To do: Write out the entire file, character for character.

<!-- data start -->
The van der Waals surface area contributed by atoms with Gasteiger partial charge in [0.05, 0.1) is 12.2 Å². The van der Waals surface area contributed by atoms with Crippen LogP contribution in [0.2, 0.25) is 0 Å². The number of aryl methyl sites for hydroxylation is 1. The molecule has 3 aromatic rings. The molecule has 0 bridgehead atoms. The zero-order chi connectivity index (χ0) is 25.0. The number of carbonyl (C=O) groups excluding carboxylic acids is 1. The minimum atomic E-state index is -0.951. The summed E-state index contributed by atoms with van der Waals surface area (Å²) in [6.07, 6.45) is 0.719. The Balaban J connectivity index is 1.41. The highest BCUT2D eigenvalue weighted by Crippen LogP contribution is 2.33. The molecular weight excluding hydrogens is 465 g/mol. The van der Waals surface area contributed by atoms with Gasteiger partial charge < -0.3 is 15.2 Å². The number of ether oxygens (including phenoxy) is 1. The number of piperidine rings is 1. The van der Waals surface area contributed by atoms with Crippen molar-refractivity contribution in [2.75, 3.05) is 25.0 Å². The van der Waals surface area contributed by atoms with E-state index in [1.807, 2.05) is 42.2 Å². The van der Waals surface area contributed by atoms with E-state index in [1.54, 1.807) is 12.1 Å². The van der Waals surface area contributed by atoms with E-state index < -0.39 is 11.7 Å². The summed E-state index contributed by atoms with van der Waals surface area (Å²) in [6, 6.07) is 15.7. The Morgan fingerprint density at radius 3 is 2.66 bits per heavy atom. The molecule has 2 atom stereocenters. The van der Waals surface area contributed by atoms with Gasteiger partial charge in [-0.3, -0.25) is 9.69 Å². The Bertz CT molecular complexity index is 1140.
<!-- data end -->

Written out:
The van der Waals surface area contributed by atoms with Gasteiger partial charge in [0.05, 0.1) is 12.2 Å². The van der Waals surface area contributed by atoms with Crippen LogP contribution in [0.2, 0.25) is 0 Å². The number of aryl methyl sites for hydroxylation is 1. The molecule has 3 aromatic rings. The molecule has 0 bridgehead atoms. The zero-order chi connectivity index (χ0) is 25.0. The number of carbonyl (C=O) groups excluding carboxylic acids is 1. The minimum atomic E-state index is -0.951. The summed E-state index contributed by atoms with van der Waals surface area (Å²) in [6.07, 6.45) is 0.719. The Balaban J connectivity index is 1.41. The highest BCUT2D eigenvalue weighted by Crippen LogP contribution is 2.33. The molecular weight excluding hydrogens is 465 g/mol. The van der Waals surface area contributed by atoms with Gasteiger partial charge < -0.3 is 15.2 Å². The number of ether oxygens (including phenoxy) is 1. The number of piperidine rings is 1. The van der Waals surface area contributed by atoms with Crippen molar-refractivity contribution in [2.75, 3.05) is 25.0 Å². The van der Waals surface area contributed by atoms with E-state index in [1.807, 2.05) is 42.2 Å². The van der Waals surface area contributed by atoms with E-state index in [1.54, 1.807) is 12.1 Å². The van der Waals surface area contributed by atoms with E-state index < -0.39 is 11.7 Å². The summed E-state index contributed by atoms with van der Waals surface area (Å²) in [6, 6.07) is 15.7. The Morgan fingerprint density at radius 3 is 2.66 bits per heavy atom. The molecule has 2 atom stereocenters. The van der Waals surface area contributed by atoms with Gasteiger partial charge in [-0.3, -0.25) is 9.69 Å². The Bertz CT molecular complexity index is 1140.